On Wednesday, December 11, 2019 the Riverside County Board of Supervisors (Board) announced it had ratified an employment agreement with the Riverside Sheriffs’ Association (RSA). According to the Board the agreement brings deputies’ salaries and benefits in line with other law enforcement agencies in Southern California. County deputies and other RSA members have worked without a contract since June 30, 2016. During this period, they worked under the terms and conditions of the RSA’s pervious agreement with the county. The Board passed the new five-year agreement on a vote of four to one. Commenting on the new contract Board Chair Kevin Jeffries said, “With neighboring counties increasing salaries and benefits for deputies, it became clear that we must increase compensation to be competitive with other agencies in Southern California.” He added, “This agreement was struck after several months of diligent negotiations from both sides and provides the necessary terms to achieve staffing levels needed to maintain public safety.” The law enforcement job classifications will receive up to 20 percent increases and the correctional officer job classifications will receive up to 13 percent increases over the five-year life of the contract. In addition, the county will contribute more funds towards healthcare for all job classifications from $940 a month per employee to $1,400 a month phased in over the five years of the contract. Even when averaged over the five-year life of the contract such increases exceed 2019 projected salary budgets increase of three percent overall across all employee categories and industries as forecasted nationally by the Society for Human Resource Management (SHRM). In addition, when the sheriffs’ salary increases are juxtaposed against Riverside County’s high poverty rate of 15.6 percent, a rate noticeably higher than the national average of 13.4 percent, critics question the prudence of such a generous agreement. Although the costs for this new agreement will be phased in over the life of the five-year contract, the first year of the contract in fiscal year 2019/2020 will cost approximately $12.3 million; the final year of the contract in fiscal year 2023/2024 will cost $45.2 million; and the total cost for the five-year contract is $145.7 million.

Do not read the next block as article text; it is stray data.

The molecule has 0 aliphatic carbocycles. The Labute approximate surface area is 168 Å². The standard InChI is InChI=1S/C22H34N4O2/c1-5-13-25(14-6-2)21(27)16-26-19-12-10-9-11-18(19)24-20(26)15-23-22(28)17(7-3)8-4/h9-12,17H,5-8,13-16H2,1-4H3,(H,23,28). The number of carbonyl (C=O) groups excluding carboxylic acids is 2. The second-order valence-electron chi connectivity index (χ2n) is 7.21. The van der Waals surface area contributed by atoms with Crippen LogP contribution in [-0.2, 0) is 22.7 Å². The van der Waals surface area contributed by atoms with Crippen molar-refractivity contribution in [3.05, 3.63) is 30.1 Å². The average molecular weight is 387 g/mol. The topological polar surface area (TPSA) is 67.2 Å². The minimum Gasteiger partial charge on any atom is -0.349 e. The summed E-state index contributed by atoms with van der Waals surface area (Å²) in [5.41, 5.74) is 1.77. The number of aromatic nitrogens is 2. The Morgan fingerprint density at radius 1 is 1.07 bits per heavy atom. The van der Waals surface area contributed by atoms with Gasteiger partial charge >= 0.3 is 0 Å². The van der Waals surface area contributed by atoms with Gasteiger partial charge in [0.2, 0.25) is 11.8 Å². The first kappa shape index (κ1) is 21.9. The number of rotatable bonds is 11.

Header Photo: Board Chair Kevin Jeffries